Nadia Khan, the other guest for the night, mulled out loud if it was alright to sing songs in Ramzan to which she was told, “Ramzan is over for today, this is not Ramzan transmission!”

“He (Aamir Liaquat ) wouldn’t want it any other way,” one of the guests at Liaquat’s spate of shows observes. “He’s always thrived on staying up till all hours of Ramzan, hosting one segment and then another. If the channel wanted to bring someone else in, I am guessing that he wouldn’t allow it.”

This guest – who prefers to remain anonymous – continues, “You have to understand that this is his way of gaining mileage. The other extremely popular game show in Ramzan is Jeeto Pakistan which is loaded with glamour. Fahad Mustafa, the show’s host, is a well-loved hero. Aamir Bhai has to counter this in his own way and he does so by making jokes that are often controversial.”

Don’t Liqauat’s guests – a large contingent of celebrities who make appearances at his shows every year – feel anxious that he may completely flip out and be insensitive, all on a live show? They run the risk of looking ridiculous too when they share the stage with him. “That fear is there but we are paid to make these appearances,” one celebrity explained. “This is part of our jobs, our bread and butter. Besides, he is always so high that usually one doesn’t have to do anything at all, just keep laughing and you’re done.”

All celebrity guests have to do is laugh along (and pray that they don’t look too ridiculous) … they get paid for doing it too!

‘Ramzan is over, after Iftar’

 

Of course, Aamir Liaquat’s shows aren’t the only ones that run into controversy. There have been many times when other Ramzan game shows have also been offensive, reveling in body shaming by giving out prizes to the contestant with the most weight, organizing eating contests where food gets grossly wasted or making an error with disparaging comments, made accidentally during the live filming.

But most shows simply rely on games and lighthearted banter for fun. Aamir Liaquat Hussain has a penchant for going a tad further.

A YouTube overview of his recent shows reveals quite a cringe-fest. The same show featuring the infamous Naagin dance had him making lurid dance moves while actor Aijazz Aslam sang a song, clutching at his chest and thumping at it. Nadia Khan, the other guest for the night, mulled out loud if it was alright to sing songs in Ramzan to which she was told, “Ramzan is over for today, this is not Ramzan transmission!”

Via Express Entertainment, YouTube

This, apparently, is the basis on which Aamir Liaquat Hussain feels that he has a free rein to behave however he likes. Such content is a disgrace at any time of the year; in Ramzan it is even more so. At least the farce of spirituality could be maintained even if the channel’s primary goal is to score ratings.

The evenings may be longer, the audience may be more inclined to watch TV following a long fast, but some checks and balances need to be placed. Is this what we want to show younger audiences? Do we really want to build a nation that thrives on crude humor? Is this the trending content from Pakistan that we would want international audiences to randomly stumble upon while surfing YouTube or Instagram?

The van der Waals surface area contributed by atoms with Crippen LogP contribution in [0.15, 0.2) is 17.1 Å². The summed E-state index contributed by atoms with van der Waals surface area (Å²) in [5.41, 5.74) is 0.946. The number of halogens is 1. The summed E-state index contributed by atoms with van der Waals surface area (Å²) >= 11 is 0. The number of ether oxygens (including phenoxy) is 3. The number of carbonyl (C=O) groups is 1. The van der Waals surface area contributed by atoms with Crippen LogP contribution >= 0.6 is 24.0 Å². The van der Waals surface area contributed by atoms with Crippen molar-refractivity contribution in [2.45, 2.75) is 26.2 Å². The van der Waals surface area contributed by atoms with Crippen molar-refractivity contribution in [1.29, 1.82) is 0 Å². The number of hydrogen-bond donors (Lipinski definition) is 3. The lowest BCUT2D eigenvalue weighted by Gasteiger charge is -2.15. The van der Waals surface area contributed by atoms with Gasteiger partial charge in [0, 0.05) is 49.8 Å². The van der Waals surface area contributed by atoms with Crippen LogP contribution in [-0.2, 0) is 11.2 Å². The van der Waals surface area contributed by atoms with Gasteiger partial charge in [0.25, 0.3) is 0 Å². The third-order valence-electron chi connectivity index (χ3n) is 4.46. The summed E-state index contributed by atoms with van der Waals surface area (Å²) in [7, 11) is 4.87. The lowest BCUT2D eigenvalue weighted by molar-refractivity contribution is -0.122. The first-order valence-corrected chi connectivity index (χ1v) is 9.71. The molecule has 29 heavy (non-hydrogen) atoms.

No, we don’t. But sadly, the critique on social media is likely to simmer down soon, reduced to short- lived forgettable commentaries. The Pakistan Electronic Media Regulation Authority (PEMRA), lately so eager to ban dramas without legitimate reason, hasn’t had much to say so far. Back in 2016, Aamir Liaquat’s show for GEO Entertainment ‘Inam Ghar’, had been banned for three days by PEMRA on the basis of yet another offensive video, in which he had enacted a girl committing suicide. Perhaps, snake dances are considered quite alright in comparison.

Veteran actor Jamal Shah Tweeted that Aamir Liaquat Hussain, as a member of the National Assembly, was also demeaning Prime Minister Imran Khan’s government with his behavior. Again, this has been to no avail.

 

Playwright Anwar Maqsood had once despondently commented to me that the TV of yore sought to elevate minds and educate people but today’s television channels merely aimed towards creating content that people wanted to see. It could be downright crude. It could deteriorate viewership standards. It didn’t matter. As long it hauled in ratings and proceeded to draw in sponsors.

It’s a quote that I have repeated often, in umpteen articles, because it applies very frequently to today’s television. Speaking to one celebrity who very frequently attends Ramzan transmissions, I questioned, “What do we not want to see in Ramzan transmissions?” The celebrity laughed and replied, “Unfortunately we did just see it.”

In the mad rush for ratings and trending, it is likely that we’ll be seeing much more of the same.

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Naagin dances and why we end up seeing them in Ramzan